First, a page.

If you thought Toronto’s real estate market was on fire, it’s time for a second take, because the market in Montreal is the hottest in all of Canada right now.
A newly-released annual report from CENTURY 21 Canada reveals that, following an early-spring decline due to the COVID-19 pandemic, sales numbers are bouncing back and house prices across the country are maintaining their strength. The study compared the price per square foot of properties sold between January 1 and June 30 of this year, compared to the same period last year.
In Toronto and Vancouver, unsurprisingly, prices remain high. But while regions across the country are seeing varied stories when it comes to their housing market fluctuations, Montreal stands out — there, prices have increased dramatically since 2019. While the numbers remain lower than Toronto and Vancouver, that housing market is proving to be the country’s strongest right now.
In Quebec’s largest city, prices have increased significantly since last year, particularly in the downtown detached house and townhouse markets. For example, the price of a detached house in Montreal’s downtown and southwest rose 42.14% to $958 per square foot, while townhouses went up 44% to $768, and condos, 13.55% to $805. Comparatively, in Toronto and Vancouver, prices saw more modest increases or, in some cases, even declines.
“Even though real estate in Quebec was not considered an essential service, we have seen strong demand and a jump in prices in 2020,” said Mohamad Al-Hajj, owner of CENTURY 21 Immo-Plus in Montreal.
For those uninterested in moving further east (or taking up French), the shifts that have occurred in Ontario may be more intriguing. Here, prices have continued to increase in communities all across the province, but particularly in those just outside the GTA.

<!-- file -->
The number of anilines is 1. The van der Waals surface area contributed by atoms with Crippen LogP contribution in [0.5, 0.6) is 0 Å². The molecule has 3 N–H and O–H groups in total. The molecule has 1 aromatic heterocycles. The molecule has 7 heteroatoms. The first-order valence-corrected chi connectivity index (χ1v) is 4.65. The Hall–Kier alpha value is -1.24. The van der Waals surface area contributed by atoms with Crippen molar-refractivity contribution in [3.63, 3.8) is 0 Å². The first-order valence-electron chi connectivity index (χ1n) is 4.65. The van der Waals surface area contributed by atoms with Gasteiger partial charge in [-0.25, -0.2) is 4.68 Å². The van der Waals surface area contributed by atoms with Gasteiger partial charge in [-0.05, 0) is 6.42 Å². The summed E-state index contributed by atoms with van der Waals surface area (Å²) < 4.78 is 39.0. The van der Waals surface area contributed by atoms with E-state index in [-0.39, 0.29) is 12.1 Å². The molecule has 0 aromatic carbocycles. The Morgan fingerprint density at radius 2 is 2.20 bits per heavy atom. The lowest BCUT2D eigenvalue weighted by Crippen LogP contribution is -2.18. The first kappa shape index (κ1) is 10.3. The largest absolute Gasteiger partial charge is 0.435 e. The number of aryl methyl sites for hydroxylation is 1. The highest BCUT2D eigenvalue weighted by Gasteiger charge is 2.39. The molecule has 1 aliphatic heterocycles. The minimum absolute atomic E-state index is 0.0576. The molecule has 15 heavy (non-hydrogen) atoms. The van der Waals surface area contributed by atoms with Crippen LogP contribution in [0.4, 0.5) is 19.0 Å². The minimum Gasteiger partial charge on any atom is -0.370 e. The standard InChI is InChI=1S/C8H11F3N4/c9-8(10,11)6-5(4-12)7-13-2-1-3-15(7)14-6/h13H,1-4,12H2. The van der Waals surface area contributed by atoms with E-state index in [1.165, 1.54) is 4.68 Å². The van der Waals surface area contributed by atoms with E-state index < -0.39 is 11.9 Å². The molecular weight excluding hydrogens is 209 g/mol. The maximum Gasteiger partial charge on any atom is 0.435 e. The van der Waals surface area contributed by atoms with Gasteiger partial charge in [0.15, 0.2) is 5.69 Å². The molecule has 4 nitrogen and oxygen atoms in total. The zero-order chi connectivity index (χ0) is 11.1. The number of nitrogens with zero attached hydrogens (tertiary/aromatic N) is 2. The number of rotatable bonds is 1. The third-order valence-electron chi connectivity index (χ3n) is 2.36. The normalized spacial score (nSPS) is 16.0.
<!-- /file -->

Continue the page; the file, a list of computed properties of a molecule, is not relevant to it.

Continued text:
The biggest increase since last year has been seen in Newmarket, where prices for single family detached houses climbed 37.29%. Kitchener’s semi-detached homes increased 17% to $399 per square foot, while Ottawa is also showing strength, with increases of about 20% — houses went up to $313 per square foot, while condos hit $577 per square foot.
Closer to home, condos in downtown Toronto increased 8.9% per square foot, surpassing $1K to reach $1,083. These condos remain the second most expensive in the country, following those in Vancouver. Hamilton, on the other hand, saw a modest decrease in price per square foot, highlighting that our neighbouring city is looking as alluring as ever.
“With a work from home option more realistic for some people, they’re finding they can get a larger home if they move a bit further from Toronto,” said Brian Rushton, Executive Vice-President of CENTURY 21 Canada. “Even if their commute is a little longer they’re traveling to an office less often, which makes it more tolerable.”
The COVID-19 pandemic impacted many sectors of Canada’s economy, and real estate has not been an exception. Innovations, particularly those that allow for physical distancing and reduced contact, have been brought into the sphere; virtual tours are now quite popular, while Facebook Live open houses are encouraged alongside virtual home tours through EyeSpy360.
“When the pandemic took hold in Canada in mid-March, there was a lot of uncertainty about what would happen to real estate sales during the typically busy spring market,” Rushton said.
“What we have seen is that after a dip in the number of sales early in the pandemic, the pace of sales has returned to near-normal levels as real estate agents and companies innovated new ways of doing things. The real estate industry has proved resilient through the past several months. And even further, prices have held steady as well.”
This has been CENTURY 21 Canada’s fourth year gathering data of this type, and ultimately, Rushton says the numbers continue to show real estate less as a national picture, and more so a snap of what’s happening within local communities. Regardless of your location, he says, “buying a home is a great investment.”